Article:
My short story, “What You Can Do,” was published this past weekend at Ascent. the literary magazine hosted at Concordia College and edited by W. Scott Olsen. Scott had an excellent insight on the original version of the story, and I made some changes at his suggestion. This is my first short story published since I had one in my college’s literary magazine sometime in the last millennium.
The story begins with:
On a sunny February morning, Howard Stevens worked a shovel up and down the sidewalk in front of the giant colonial he and his wife Ellen had bought in 1980, right after he got tenure at the state college nearby. Five dry inches of snow had fallen the night before, and Howard had risen early. The house faced south, and if he had the walk shoveled, salted, and sanded by 9:00 there would be a whole day of sun to finish the melting. “Don’t be fooled by the calendar,” he had told his son too many times over the years. “The sun is strong this time of year. The days are getting longer. Nature’s on our side.”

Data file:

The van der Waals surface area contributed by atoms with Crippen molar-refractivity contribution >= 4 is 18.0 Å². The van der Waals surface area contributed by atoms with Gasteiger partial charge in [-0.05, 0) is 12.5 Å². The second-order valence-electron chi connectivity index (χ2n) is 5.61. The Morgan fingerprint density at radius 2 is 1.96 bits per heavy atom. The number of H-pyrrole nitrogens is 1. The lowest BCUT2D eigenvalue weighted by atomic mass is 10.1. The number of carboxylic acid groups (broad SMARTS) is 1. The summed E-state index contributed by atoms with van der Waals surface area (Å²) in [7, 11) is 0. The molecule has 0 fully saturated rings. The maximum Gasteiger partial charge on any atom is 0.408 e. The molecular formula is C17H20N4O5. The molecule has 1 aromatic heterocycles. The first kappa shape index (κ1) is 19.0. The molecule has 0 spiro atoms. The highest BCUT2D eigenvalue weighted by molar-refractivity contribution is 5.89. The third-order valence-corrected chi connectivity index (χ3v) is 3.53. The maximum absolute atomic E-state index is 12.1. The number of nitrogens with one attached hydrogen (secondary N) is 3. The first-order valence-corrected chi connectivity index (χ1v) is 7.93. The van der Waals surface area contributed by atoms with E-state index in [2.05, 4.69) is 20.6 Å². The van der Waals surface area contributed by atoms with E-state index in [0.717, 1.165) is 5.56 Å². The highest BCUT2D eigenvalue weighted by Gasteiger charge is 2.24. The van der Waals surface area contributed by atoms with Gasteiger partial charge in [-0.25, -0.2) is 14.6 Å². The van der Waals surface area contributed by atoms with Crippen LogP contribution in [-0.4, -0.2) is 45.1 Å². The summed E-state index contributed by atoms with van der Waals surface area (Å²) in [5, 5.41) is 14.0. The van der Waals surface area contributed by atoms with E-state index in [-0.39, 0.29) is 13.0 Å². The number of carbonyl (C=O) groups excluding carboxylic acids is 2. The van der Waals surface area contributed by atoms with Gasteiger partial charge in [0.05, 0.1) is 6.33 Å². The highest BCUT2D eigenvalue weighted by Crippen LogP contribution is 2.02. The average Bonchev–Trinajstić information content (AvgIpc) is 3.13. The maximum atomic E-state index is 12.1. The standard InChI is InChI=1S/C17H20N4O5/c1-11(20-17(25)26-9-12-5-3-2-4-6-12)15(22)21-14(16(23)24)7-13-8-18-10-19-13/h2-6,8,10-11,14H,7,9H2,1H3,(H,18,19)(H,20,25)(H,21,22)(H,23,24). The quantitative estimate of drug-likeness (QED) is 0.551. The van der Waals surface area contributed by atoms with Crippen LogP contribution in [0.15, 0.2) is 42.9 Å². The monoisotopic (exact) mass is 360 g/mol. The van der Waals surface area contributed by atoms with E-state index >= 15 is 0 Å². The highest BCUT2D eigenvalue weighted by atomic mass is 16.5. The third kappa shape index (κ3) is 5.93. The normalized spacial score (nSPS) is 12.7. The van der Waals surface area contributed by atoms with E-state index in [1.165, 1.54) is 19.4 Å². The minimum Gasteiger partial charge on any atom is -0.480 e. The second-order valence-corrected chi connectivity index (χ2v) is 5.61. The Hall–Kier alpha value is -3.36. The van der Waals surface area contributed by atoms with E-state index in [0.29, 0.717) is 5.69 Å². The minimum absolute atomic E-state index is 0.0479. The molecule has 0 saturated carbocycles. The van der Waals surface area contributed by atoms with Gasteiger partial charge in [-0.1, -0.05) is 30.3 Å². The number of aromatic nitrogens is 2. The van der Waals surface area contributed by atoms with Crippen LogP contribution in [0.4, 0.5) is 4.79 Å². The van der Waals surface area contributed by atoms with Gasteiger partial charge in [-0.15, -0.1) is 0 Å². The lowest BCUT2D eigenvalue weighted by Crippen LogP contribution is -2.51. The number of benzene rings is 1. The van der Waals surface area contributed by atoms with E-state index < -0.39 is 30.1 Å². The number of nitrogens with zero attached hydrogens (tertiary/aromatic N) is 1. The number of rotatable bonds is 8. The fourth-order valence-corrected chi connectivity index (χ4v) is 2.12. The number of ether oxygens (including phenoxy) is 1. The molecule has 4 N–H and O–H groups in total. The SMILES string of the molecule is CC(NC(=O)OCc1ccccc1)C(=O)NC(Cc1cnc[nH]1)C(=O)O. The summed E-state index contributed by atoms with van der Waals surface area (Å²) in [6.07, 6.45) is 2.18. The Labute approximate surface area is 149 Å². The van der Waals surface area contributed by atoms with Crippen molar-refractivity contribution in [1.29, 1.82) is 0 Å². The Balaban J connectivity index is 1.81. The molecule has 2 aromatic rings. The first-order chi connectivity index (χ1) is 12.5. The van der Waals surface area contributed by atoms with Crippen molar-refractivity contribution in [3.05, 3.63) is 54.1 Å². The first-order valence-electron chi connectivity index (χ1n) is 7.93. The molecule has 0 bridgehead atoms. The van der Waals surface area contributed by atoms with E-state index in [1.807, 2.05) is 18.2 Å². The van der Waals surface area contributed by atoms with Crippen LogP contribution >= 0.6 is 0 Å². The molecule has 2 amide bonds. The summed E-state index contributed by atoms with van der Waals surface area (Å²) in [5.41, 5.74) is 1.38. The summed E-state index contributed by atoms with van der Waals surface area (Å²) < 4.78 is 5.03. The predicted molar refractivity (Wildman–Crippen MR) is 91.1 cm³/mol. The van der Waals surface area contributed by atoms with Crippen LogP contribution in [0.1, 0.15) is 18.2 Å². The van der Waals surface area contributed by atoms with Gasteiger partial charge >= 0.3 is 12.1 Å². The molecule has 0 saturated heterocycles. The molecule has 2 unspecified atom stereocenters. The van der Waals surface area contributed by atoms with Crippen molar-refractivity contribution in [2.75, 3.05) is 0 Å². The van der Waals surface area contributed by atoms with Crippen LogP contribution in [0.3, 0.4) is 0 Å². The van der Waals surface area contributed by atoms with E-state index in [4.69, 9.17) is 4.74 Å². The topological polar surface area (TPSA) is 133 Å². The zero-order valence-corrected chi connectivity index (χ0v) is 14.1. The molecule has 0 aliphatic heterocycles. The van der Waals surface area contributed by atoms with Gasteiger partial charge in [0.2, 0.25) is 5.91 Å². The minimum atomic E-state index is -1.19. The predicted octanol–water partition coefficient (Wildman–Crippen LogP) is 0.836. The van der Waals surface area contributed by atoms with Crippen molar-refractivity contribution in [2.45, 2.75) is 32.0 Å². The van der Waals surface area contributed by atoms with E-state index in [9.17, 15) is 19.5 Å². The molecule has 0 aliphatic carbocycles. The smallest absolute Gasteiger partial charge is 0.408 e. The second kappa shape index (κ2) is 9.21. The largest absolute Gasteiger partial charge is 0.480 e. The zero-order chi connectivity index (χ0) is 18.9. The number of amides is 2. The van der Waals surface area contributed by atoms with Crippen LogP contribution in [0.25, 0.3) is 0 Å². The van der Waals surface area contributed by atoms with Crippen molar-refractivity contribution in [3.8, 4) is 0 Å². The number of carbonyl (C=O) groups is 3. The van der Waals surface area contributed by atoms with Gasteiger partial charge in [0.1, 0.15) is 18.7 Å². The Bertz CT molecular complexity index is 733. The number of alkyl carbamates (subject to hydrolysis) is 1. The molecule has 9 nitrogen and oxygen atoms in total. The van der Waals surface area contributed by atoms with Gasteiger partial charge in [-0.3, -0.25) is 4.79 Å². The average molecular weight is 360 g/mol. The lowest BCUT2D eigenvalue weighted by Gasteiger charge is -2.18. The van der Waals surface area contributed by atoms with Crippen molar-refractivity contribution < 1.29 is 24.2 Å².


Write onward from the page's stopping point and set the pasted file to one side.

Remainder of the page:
Howard knew to pace himself. He didn’t want to get winded, and he didn’t want to get too sweaty. If he worked steadily, he could get it done in an hour, and today, he wasn’t in a hurry. It wasn’t at all windy, and the sun was indeed strong. The work would be done well, and he even might enjoy a conversation or two. That young couple down the street with the big dog liked to talk. Besides, with Ellen gone, there was nothing for him in the house.
You can read more here…